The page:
Child health is about more than growth charts

Published 9:20 am Thursday, May 13, 2010

Research shows that early identification and treatment of social and emotional concerns promotes healthy development. What happens in early childhood can shape a child’s future. Eighty-five percent of core brain development occurs in the first three years of life. Young children’s social and behavioral competence predicts their academic performance in the first grade even more than their cognitive skills and family backgrounds.

This year, Children’s Mental Health Awareness Month focuses for the first time on early childhood. Across the country, communities are getting the word out that children and youth with mental health needs and their families can thrive when provided with effective services and supports to meet their needs. The goal is to raise awareness among everyone connected with nurturing children’s social and emotional well-being from birth. Addressing children’s mental health needs early improves their chances to succeed in school and beyond.

Minnesota’s message is: “It’s more than … heights, weights and growth charts. Children’s mental health matters.”

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Mental health screening can detect early signs of possible mental health problems in children. It is a short, simple, first step to discovering when a child may need further diagnosis and treatment.

Troy Hanson, a Minnesota family medicine physician, stated, “Early childhood mental health screening is our first and best shot to immunize against social, emotional, and behavioral health problems and boost lifelong mental resilience and adaptive capacity.”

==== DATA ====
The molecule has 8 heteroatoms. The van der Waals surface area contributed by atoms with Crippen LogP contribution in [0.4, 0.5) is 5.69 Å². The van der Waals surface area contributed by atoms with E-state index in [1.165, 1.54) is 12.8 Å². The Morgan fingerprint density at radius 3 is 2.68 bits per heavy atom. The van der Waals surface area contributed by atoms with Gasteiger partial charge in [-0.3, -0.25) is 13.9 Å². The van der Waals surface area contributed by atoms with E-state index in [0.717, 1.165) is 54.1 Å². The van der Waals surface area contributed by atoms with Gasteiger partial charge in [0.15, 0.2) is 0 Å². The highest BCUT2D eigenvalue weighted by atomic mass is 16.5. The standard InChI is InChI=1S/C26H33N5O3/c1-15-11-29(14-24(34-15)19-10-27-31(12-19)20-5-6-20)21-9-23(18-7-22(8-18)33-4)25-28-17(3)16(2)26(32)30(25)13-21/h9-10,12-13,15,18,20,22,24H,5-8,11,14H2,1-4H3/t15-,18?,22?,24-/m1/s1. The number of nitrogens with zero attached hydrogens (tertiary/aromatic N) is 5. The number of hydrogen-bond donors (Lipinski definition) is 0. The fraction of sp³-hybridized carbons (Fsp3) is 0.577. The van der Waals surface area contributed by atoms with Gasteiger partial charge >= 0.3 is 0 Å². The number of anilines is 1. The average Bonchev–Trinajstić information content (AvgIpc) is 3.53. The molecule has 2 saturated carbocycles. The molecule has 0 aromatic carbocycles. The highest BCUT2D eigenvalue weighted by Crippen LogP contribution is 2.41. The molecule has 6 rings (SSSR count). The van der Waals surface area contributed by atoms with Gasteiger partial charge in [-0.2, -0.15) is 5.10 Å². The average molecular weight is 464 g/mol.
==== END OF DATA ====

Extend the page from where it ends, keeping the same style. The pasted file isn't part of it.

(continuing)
Screenings usually occur in places that are accessible and appropriate to the needs of children and families. Such settings include primary health care, home visiting, Head Start and early childhood education. Children’s checkups are opportunities for health providers to partner with parents in looking for and discussing the milestones of a child’s social and emotional development from birth.

The American Academy of Pediatrics reported, “One of the most efficient ways for health care professionals to improve the recognition and treatment of psychosocial problems in children and adolescents is by using a mental health screening test.”

The screening process also provides families with information about early childhood development and available services and supports. The Minnesota Parents Know website ( contains developmental resources and referral information for parents and providers. Intervening as early as possible is more effective than waiting.

May is National Children’s Mental Health Awareness Month.

In January of 2007, Freeborn County Family Service’s Collaborative Early Childhood sub-committee was chosen as one of six pilot sites in the state for the Thrive Initiative. The Thrive Action Team continues to plan and implement strategies which are making amazing differences in the lives of children and families in Freeborn County. Thrive’s mission is to promote the healthy social and emotional development our youngest children. For more informaiton on this initiative please visit the Thrive website at

If you have concerns about the mental health of your child or children ages 0 to 5, please contact the Early Childhood Behavior Specialist Team, which is sponsored by the Freeborn County Family Services Collaborative. Consultation and screenings are free to any Freeborn County family. Call 373-4930.

This month is a reminder to parents to play with their children, talk with their children’s doctors and screen their children for health, physical and social-emotional concerns. Children’s early years provide early opportunities to nurture their healthy development.

Alice Englin is the coalition director for Freeborn County Partners In Prevention, working to reduce substance use and abuse among youth in Freeborn County.